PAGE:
Desalination: Panacea for Our Water Crisis or Dangerous Boondoggle?
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“The effects are the same if you’re drawing in seawater for desalination or power plants,” said Tom Luster, an analyst with the California Coastal Commission. “You’re killing essentially 100 percent of marine life, larva and fish eggs.”
Poseidon’s Carlsbad plant and another the company plans to build in Huntington Beach call for using the same surface water in-take pipes used by the local power plants there now.
“That just exacerbates the problem in our mind,” said Joe Geever, a spokesman for Surfrider Foundation, which along with other conservation groups has filed appeals and lawsuits against both facilities. “If you’re going to protect marine life, you have to protect it from all of these industrial in-takes.”
The Carlsbad plant would draw about 300 million gallons of seawater per day from a nearby lagoon and produce roughly 50 million gallons of drinkable tap water.
An environmental impact assessment performed by biologists determined the screens would destroy enough marine life equal to 66 acres of ocean productivity. To compensate for the impacts, Poseidon agreed to restore 66 acres of wetlands in the San Diego bay area and spend more than $60 million on carbon offsets.
Ironically, the state order against ocean-cooled power plants will diminish their capacity, industry experts predict, just as desalination is coming on the scene, which requires huge amounts of electricity.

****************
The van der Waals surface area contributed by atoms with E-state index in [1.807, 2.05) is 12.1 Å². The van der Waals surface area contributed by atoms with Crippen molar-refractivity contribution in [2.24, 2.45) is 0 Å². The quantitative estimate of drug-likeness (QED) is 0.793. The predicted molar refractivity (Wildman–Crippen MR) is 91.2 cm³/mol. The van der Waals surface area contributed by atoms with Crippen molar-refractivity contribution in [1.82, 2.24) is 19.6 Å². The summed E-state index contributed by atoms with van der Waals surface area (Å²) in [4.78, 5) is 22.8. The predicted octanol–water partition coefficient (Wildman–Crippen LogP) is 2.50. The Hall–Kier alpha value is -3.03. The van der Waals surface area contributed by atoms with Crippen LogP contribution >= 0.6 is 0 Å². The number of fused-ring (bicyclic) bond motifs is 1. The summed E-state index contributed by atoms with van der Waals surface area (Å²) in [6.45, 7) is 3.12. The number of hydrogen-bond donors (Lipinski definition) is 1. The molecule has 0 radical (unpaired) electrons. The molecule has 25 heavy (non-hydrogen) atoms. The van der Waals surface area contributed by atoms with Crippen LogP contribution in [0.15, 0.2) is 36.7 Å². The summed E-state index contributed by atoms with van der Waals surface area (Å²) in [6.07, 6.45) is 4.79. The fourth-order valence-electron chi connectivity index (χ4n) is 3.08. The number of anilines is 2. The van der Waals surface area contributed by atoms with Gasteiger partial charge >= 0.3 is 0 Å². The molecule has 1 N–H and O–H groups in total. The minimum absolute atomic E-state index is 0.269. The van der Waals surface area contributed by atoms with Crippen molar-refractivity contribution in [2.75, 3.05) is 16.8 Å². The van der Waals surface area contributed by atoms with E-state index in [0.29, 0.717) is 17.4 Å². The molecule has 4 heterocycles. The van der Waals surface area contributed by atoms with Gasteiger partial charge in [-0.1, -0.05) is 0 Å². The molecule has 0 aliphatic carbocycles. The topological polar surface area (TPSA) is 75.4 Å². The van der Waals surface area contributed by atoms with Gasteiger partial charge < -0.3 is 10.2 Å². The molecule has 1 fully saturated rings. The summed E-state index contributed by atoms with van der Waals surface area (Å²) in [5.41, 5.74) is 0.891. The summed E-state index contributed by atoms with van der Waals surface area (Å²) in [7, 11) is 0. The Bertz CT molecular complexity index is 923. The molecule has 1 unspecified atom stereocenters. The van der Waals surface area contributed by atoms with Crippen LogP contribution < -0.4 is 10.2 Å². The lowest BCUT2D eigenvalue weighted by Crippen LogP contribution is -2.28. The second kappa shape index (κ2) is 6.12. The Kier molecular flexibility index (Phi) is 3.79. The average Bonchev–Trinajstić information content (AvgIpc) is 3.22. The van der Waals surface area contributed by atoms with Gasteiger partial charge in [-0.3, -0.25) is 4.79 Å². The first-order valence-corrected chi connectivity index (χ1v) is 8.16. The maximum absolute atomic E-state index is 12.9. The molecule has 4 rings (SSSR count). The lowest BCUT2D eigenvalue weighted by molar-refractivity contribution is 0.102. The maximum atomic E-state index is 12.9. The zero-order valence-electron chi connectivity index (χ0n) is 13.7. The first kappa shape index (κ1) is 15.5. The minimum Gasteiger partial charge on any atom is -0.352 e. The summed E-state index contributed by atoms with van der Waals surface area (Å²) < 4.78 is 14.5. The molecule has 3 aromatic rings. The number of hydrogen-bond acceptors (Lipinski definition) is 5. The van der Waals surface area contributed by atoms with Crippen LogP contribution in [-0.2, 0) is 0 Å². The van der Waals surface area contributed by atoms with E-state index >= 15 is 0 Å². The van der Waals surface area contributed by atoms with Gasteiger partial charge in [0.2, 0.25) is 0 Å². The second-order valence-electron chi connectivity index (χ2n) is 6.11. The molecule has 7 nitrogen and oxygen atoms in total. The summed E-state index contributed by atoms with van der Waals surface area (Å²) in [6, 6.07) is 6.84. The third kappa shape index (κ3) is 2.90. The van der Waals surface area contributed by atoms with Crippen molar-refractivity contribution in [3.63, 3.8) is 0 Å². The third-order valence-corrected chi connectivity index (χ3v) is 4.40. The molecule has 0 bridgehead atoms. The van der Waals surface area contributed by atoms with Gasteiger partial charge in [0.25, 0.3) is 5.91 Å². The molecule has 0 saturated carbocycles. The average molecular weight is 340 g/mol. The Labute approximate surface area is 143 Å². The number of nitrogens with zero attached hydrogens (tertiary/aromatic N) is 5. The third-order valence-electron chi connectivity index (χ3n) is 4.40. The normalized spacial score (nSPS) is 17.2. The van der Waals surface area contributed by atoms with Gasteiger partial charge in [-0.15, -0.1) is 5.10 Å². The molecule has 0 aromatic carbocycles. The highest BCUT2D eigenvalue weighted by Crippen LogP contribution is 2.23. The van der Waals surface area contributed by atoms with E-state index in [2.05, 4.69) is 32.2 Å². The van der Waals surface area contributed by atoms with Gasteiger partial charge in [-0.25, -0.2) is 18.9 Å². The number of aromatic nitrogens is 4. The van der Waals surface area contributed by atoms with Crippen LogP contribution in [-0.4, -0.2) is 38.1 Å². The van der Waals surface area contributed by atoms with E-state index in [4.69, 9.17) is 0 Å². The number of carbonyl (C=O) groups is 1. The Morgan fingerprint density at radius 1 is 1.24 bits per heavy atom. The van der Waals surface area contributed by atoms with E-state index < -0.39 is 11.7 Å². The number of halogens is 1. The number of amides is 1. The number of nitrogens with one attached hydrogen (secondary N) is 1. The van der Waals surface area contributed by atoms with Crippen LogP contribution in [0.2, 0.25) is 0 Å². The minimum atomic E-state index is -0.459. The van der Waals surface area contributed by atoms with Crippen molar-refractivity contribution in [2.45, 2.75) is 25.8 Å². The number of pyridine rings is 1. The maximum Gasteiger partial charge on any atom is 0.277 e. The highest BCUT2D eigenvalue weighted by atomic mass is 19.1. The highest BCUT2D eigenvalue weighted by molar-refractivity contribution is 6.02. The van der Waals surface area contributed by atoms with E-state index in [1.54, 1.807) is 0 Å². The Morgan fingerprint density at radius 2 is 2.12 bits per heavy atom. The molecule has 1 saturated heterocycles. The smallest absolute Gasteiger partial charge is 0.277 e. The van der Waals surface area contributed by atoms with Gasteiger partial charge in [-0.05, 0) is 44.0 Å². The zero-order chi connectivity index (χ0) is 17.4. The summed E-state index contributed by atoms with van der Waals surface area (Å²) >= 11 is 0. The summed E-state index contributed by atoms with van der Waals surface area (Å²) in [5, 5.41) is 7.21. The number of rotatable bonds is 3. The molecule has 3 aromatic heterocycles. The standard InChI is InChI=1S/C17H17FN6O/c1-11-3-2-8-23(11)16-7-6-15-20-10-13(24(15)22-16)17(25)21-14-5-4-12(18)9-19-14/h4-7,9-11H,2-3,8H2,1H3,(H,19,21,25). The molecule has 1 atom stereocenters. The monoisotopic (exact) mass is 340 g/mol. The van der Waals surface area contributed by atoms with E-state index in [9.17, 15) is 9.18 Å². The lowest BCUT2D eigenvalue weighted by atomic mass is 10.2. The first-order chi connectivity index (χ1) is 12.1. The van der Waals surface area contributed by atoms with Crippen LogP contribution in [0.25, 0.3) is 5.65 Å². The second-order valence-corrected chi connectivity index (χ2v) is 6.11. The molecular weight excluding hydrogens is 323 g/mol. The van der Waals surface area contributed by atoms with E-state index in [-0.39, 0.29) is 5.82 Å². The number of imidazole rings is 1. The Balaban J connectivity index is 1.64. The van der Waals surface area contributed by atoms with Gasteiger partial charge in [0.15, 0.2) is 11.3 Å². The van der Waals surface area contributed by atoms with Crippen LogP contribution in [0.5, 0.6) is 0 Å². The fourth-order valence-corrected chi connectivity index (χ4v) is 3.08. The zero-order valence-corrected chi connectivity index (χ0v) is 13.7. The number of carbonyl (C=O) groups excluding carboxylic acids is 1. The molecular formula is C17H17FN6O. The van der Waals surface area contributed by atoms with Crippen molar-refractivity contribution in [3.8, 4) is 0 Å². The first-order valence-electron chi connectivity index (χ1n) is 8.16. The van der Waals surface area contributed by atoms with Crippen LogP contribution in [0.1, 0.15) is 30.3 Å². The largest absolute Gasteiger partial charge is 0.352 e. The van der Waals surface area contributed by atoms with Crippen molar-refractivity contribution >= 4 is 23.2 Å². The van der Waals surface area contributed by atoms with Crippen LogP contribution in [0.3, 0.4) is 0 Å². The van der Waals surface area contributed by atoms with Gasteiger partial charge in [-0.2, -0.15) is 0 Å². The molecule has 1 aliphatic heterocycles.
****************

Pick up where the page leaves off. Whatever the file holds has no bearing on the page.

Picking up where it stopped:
The water sector already accounts for 20 percent of the state’s energy use, and desalination will only make it greater.
Despite the drawbacks, desalination has gained widespread support among California lawmakers and elected water officials who have pledged hundreds of millions of dollars in taxpayer subsidies.
Most of the projects would not be possible without tax-exempt bonds and direct subsidies beginning with California’s $3.4 billion Proposition 50 passed in 2002. It provided $50 million to support 48 desalination projects including research and development, pilot projects and feasibility studies from 2004 to 2006. The years following brought increased support as private companies stepped in to build some of the largest public infrastructure projects in the state’s history.
“Desalination is not the solution. But for some agencies it’s part of the solution,” said Paul Shoenberger, general manager of Mesa Consolidated Water in Costa Mesa. Shoenberger also heads CalDesal, a newly formed pro-desal lobbying group made up of public water agencies and private water companies.
“With water being so critical these days, we shouldn’t be taking any options off the table, and I don’t think we should be pursing only one option,” he said.
According to backers, California faces a looming water crisis that could make the sky-high price of desalinated water today seem like a bargain in as little as 10 years. In fact, dozens of companies, many in the San Diego area, have millions of dollars riding on it.
“They are not just hoping,” said Glenn Pruim, utilities director for Carlsbad Regional Water District, about Poseidon. “They have it locked up in agreements.”
Two-thirds of Southern California tap water and most of the water irrigating California’s rich farmland arrives courtesy of an aqueduct system hundreds of miles long from the Colorado River to the east and the San Joaquin basin in the north. But those reserves are running low, and they threaten endangered species, which could potentially dramatically increase consumer water prices.
California’s population, meanwhile, could reach 60 million by 2050 from around 37 million in 2009, according to the state’s Department of Finance.
“You can ask anyone in the water industry,” said Noelle Collins, spokeswoman for the West Basin Municipal Water District, which supplies water to parts of Los Angeles County. “Everyone has said you can’t conserve your way out of this crisis.”